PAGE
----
Sunday, 10 December 2006

A food connoisseur’s Chinese experience - part 1

My recent trip to China was definitely very much about eating. In fact, we joked that the fortnight was pretty much focused on dining experiences separated by the odd site or two. Much of what we ate was authentic Chinese, but we also ate Japanese a few times, Thai, Indian, and sometimes ‘western’, although this was most often for breakfast/brunch.

This came in many different varieties. My favourite were definitely dumplings, which we had in all sorts of places: food courts, dumpling houses, restaurants, airport restaurant . . . Dumplings are the traditional Chinese ‘snack’ and are much like those we have here for Yum Cha: steamed or fried ‘dim sum’ things with pork, shrimp, vegetables etc inside. All yummy.

I also learned some of the differences between northern Chinese food, and southern foods. In the north, they eat cold dishes of pickled vegetables etc, which look as though they ought to be hot. They are very nice, though. This is then followed by hot stir fried dishes. Bamboo shoots, mushrooms and various other fungi are very popular. Rice is generally served at the end of the meal on its own, or not at all! Better also say that we ate ‘peking duck’ at a Cantonese restaurant in Beijing. We also experienced a ‘Shanghainese’ restaurant and a typical Suzhou meal (which is itself another story!).

I must say that many of my Chinese eating experiences were ‘hit and miss’. This was partially because I didn’t have much say in what we ordered! My hosts generally took control, and although this was good in extending my range of experiences, it meant I had to put up with items I would not usually order. There wasn’t much that I actually detested, but the experience has made me realize that maybe Chinese cuisine as a rule is not really my thing! [The same could be said for Japanese food, which my hosts simply adore. I just don’t get the attraction. The only Japanese food I really get is sushi.]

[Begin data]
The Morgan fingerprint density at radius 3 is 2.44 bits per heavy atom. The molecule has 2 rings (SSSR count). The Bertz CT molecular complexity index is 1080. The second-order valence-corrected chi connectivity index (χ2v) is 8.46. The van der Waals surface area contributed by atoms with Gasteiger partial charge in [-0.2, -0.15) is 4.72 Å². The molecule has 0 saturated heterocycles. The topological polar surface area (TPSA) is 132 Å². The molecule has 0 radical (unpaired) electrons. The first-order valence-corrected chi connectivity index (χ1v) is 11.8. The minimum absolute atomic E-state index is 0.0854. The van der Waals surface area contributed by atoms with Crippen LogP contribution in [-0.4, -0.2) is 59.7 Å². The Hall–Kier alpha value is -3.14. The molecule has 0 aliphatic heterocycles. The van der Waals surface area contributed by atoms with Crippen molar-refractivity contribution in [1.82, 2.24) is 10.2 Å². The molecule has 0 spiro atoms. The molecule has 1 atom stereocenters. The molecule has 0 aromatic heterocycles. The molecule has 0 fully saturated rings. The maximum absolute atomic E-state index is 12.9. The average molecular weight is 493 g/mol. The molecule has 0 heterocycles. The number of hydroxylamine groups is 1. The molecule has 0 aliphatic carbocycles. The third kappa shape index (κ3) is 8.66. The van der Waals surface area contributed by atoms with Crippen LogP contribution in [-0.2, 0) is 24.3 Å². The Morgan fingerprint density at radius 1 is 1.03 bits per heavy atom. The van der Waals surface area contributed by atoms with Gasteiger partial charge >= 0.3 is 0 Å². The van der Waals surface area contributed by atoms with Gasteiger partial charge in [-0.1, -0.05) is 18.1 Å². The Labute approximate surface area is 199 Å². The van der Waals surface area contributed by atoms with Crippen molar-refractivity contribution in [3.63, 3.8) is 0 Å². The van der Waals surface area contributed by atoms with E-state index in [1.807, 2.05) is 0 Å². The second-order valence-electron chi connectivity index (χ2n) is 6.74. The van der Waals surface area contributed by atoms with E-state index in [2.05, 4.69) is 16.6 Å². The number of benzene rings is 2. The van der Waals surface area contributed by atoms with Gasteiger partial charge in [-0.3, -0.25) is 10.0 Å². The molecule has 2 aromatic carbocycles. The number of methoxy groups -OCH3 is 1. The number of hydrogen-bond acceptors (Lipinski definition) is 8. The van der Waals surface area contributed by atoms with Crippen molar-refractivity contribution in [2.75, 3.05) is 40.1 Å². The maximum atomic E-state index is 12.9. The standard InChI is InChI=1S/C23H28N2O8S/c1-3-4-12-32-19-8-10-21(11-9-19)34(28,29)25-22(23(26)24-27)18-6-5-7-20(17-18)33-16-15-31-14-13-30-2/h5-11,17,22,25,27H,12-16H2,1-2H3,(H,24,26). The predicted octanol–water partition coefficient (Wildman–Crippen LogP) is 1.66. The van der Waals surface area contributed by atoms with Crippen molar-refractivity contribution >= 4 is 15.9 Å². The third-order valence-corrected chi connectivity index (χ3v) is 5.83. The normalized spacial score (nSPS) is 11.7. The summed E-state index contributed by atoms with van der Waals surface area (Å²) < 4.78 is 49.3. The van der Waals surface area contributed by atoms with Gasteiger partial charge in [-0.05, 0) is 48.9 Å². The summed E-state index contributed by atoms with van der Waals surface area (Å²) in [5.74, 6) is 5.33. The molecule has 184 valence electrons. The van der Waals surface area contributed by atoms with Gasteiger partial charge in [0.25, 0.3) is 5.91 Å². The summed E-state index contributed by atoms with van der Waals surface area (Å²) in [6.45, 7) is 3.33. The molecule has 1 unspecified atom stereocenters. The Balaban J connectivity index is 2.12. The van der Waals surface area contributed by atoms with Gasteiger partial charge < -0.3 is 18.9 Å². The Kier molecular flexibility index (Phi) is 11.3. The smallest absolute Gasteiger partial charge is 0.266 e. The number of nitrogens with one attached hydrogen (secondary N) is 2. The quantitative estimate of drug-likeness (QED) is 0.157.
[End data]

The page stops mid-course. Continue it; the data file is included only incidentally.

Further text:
Non-Chinese food
The funny thing is that all ‘non-Chinese’ food is still a Chinese interpretation of whatever it’s supposed to be. Particularly the so-called ‘western’ foods. For example, I had a ‘tuna melt baguette’, which in a Melbourne café conjures up a certain image that was simply not met in a Chinese café, no matter how western it claimed to be. Literally, it comprised canned tuna smeared thinly on the baguette halves, drizzled with a thin layer of melted cheese. For all that, it was surprisingly tasty!

For western style breakfasts, we went to an American café called Element Fresh a few times. Here the menu was familiar, but different. We went there four times, and this is what I ate:
1) the 'big American' breakfast, which came with FOUR eggs no less, breakfast potatoes (tex mex potato salad, warm - disgusting), sausages, bacon, french toast (with maple syrup on the side), plus some slices of watermelon. Too much, but the coffee was good (latte).
2) blueberry pancakes, declined breakfast potatoes (I mean, really!) with yoghurt on the side.
3) smoked salmon and cream cheese bagel, which was very yummy indeed and came with a MOUNTAIN of smoked salmon.
4) ‘healthy start’ breakfast set, which included an egg white omelette - also yummy.

No matter how hard I tried, I just couldn’t get the hang of chopsticks. Nevertheless I persisted, despite the fact they 1) slowed me down (perhaps a good thing!), 2) made me look like an idiot. So great is my frustration with them that not even the tourist chopsticks with my name on them could tempt me. I have never been able to fathom why many of my friends and family feel the need to eat with chopsticks at home, just because they happen to be eating Chinese (or Asian) food. What’s with that?

I must make mention of desserts separately, for they are simply unbelievable (and I don’t mean that in a good way). Two ‘stand-outs’ were the ‘Ice Kechang’ (below), a mountain of shaved ice drizzled in sweetened milk, herbal jelly, mung beans, canned corn (OMG); and ‘Japanese ice cream’, which was chocolate ice cream served on a bed of corn flakes, adorned with glutinous rice balls and red bean sauce. Give me chocolate pudding or tira misu any day!

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